It is even possible to modify the environment variables in my_init (and therefore the environment variables in all child processes that are spawned after that point in time), by altering the files in /etc/container_environment. After each time my_init runs a startup script, it resets its own environment variables to the state in /etc/container_environment, and re-dumps the new environment variables to and container_environment.json.

But note that:

  • modifying and container_environment.json has no effect.
  • Runit services cannot modify the environment like that. my_init only activates changes in /etc/container_environment when running startup scripts.


Because environment variables can potentially contain sensitive information, /etc/container_environment and its Bash and JSON dumps are by default owned by root, and accessible only by the docker_env group (so that any user added this group will have these variables automatically loaded).

If you are sure that your environment variables don't contain sensitive data, then you can also relax the permissions on that directory and those files by making them world-readable:

RUN chmod 755 /etc/container_environment
RUN chmod 644 /etc/ /etc/container_environment.json

Container administration

One of the ideas behind Docker is that containers should be stateless, easily restartable, and behave like a black box. However, you may occasionally encounter situations where you want to login to a container, or to run a command inside a container, for development, inspection and debugging purposes. This section describes how you can administer the container for those purposes.

Running a one-shot command in a new container

Normally, when you want to create a new container in order to run a single command inside it, and immediately exit after the command exits, you invoke Docker like this:


However the downside of this approach is that the init system is not started. That is, while invoking COMMAND, important daemons such as cron and syslog are not running. Also, orphaned child processes are not properly reaped, because COMMAND is PID 1.

Baseimage-docker provides a facility to run a single one-shot command, while solving all of the aforementioned problems. Run a single command in the following manner:

docker run YOUR_IMAGE /sbin/my_init -- COMMAND ARGUMENTS ...

This will perform the following:

  • Runs all system startup files, such as /etc/my_init.d/* and /etc/rc.local.
  • Starts all runit services.
  • Runs the specified command.
  • When the specified command exits, stops all runit services.

For example:

$ docker run quantumobject/docker-baseimage /sbin/my_init -- ls
*** Running /etc/rc.local...
*** Booting runit daemon...
*** Runit started as PID 80
*** Running ls...
bin  boot  dev  etc  home  image  lib  lib64  media  mnt  opt  proc  root  run  sbin  selinux  srv  sys  tmp  usr  var
*** ls exited with exit code 0.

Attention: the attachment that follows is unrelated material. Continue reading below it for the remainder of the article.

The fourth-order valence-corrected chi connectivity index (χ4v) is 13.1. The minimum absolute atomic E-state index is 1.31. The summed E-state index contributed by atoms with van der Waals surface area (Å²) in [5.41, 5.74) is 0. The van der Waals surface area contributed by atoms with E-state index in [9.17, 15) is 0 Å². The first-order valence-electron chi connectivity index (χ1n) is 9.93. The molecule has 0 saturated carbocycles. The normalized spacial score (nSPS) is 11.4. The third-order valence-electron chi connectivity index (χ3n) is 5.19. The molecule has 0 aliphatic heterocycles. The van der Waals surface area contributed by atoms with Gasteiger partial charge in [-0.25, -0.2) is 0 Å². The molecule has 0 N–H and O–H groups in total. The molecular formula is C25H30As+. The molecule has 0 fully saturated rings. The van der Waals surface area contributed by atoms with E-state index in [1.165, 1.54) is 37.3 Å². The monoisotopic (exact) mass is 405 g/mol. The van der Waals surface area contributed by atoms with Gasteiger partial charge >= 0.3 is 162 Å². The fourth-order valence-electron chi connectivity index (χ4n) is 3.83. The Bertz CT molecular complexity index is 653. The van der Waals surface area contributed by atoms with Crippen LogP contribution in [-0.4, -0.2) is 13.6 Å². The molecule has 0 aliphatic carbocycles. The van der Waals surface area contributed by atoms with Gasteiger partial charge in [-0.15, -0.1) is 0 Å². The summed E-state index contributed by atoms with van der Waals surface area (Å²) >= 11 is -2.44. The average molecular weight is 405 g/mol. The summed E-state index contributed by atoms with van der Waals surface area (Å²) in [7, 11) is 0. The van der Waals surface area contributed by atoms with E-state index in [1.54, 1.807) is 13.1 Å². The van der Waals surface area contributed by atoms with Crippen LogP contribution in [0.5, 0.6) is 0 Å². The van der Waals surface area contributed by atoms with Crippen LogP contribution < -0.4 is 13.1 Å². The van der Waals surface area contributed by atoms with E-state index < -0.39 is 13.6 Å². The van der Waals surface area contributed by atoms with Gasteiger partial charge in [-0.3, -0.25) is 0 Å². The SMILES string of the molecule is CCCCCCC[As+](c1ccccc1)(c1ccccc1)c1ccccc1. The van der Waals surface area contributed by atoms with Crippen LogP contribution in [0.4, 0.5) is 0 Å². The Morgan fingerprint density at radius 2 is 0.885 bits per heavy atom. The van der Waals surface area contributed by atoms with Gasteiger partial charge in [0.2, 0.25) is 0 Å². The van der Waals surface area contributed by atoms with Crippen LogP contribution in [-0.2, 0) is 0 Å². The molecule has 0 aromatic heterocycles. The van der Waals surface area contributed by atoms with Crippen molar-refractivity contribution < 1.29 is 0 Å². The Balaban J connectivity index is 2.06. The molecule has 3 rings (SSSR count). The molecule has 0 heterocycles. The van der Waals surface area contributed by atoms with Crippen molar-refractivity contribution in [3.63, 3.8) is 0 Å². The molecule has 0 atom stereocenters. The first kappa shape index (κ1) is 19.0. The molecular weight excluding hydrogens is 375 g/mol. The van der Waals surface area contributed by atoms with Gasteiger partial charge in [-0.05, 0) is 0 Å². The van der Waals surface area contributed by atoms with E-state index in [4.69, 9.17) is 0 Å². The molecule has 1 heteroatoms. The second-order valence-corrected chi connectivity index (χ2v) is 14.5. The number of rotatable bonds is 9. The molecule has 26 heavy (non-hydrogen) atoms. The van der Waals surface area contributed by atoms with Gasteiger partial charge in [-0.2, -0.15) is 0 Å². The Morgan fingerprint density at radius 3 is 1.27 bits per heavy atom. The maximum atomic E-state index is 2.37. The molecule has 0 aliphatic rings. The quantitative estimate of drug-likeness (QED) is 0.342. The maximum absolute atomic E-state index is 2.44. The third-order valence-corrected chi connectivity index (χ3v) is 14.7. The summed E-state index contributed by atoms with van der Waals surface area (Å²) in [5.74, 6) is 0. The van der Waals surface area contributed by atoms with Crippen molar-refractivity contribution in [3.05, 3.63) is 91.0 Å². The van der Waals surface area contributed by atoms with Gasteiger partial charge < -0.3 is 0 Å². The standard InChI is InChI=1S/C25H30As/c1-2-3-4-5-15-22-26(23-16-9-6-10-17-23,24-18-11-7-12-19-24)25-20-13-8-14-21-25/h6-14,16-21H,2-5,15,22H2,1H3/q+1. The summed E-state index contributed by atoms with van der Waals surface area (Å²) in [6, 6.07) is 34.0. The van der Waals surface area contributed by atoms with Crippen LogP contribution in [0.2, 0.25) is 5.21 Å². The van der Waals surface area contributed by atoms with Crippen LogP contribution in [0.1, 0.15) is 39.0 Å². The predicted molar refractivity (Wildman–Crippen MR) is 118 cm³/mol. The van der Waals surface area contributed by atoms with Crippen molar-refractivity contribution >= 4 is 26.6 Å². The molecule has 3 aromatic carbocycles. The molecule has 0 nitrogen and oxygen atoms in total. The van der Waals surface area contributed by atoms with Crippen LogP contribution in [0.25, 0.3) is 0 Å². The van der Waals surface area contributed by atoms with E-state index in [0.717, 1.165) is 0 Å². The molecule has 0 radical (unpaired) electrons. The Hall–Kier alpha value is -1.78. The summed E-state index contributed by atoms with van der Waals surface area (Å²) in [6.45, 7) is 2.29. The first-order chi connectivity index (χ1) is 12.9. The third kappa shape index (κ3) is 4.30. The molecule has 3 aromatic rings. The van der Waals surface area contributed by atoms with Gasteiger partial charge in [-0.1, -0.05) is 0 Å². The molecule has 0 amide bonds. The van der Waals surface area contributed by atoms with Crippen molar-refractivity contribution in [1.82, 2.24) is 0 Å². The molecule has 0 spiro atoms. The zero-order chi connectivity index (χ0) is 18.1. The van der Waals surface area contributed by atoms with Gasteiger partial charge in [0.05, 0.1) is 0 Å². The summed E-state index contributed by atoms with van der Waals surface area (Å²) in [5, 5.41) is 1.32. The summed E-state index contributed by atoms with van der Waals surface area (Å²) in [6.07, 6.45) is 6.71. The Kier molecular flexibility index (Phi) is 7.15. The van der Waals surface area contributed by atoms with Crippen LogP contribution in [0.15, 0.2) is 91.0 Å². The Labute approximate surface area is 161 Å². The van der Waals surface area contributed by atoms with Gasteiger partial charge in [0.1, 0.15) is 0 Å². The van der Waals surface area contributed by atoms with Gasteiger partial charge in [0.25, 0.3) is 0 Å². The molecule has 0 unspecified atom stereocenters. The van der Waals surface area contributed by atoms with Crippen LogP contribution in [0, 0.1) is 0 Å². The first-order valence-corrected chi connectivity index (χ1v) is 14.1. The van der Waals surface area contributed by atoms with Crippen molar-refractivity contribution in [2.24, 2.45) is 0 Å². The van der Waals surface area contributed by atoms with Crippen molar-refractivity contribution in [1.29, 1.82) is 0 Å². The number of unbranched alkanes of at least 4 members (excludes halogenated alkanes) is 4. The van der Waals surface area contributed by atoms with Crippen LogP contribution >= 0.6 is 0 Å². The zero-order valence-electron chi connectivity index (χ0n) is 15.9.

*** Shutting down runit daemon (PID 80)...
*** Killing all processes...

You may find that the default invocation is too noisy. Or perhaps you don't want to run the startup files. You can customize all this by passing arguments to my_init. Invoke docker run YOUR_IMAGE /sbin/my_init --help for more information.

The following example runs ls without running the startup files and with less messages, while running all runit services:

$ docker run quantumobject/docker-baseimage /sbin/my_init --skip-startup-files --quiet -- ls
bin  boot  dev  etc  home  image  lib  lib64  media  mnt  opt  proc  root  run  sbin  selinux  srv  sys  tmp  usr  var

Running a command in an existing, running container

Login to the container, or running a command inside it, via nsenter

You can use the nsenter tool on the Docker host OS to login to any container that is based on baseimage-docker. You can also use it to run a command inside a running container. nsenter works by using Linux kernel system calls.

Here's how it compares:

  • Pros
    • Does not require running an SSH daemon inside the container.
    • Does not require setting up SSH keys.
    • Works on any container, even containers not based on baseimage-docker.
  • Cons
    • Processes executed by nsenter behave in a slightly different manner than normal. For example, they cannot be killed by any normal processes inside the container. This applies to all child processes as well.
    • If the nsenter process is terminated by a signal (e.g. with the kill command), then the command that is executed by nsenter is not killed and cleaned up. You will have to do that manually. (Note that terminal control commands like Ctrl-C do clean up all child processes, because terminal signals are sent to all processes in the terminal session.)
    • Requires learning another tool.
    • Requires root privileges on the Docker host.
    • Requires the nsenter tool to be available on the Docker host. At the time of writing (July 2014), most Linux distributions do not ship it. However, baseimage-docker provides a precompiled binary, and allows you to easily use it, through its docker_bash tool.
    • Not possible to allow users to login to the container without also letting them login to the Docker host.


First, ensure that nsenter is installed. At the time of writing (July 2014), almost no Linux distribution ships the nsenter tool. However, we provide a precompiled binary that anybody can use.

Now that you have the container's main process PID, you can use nsenter to login to the container, or to execute a command inside it:

# Login to the container
nsenter --target <MAIN PROCESS PID> --mount --uts --ipc --net --pid bash -l

# Running a command inside the container
nsenter --target <MAIN PROCESS PID> --mount --uts --ipc --net --pid -- echo hello world

The docker-bash tool

Looking up the main process PID of a container and typing the long nsenter command quickly becomes tedious. Luckily, we provide the docker-bash tool which automates this process. This tool is to be run on the Docker host, not inside a Docker container.

This tool also comes with a precompiled nsenter binary, so that you don't have to install nsenter yourself. docker-bash works out-of-the-box!

First, install the tool on the Docker host:

curl --fail -L -O && \
tar xzf master.tar.gz && \
chmod +x ./docker-tools-master/ &&\
sudo ./docker-tools-master/

Then run the tool as follows to login to a container:


You can lookup YOUR-CONTAINER-ID by running docker ps.

By default, docker-bash will open a Bash session. You can also tell it to run a command, and then exit:

docker-bash YOUR-CONTAINER-ID echo hello world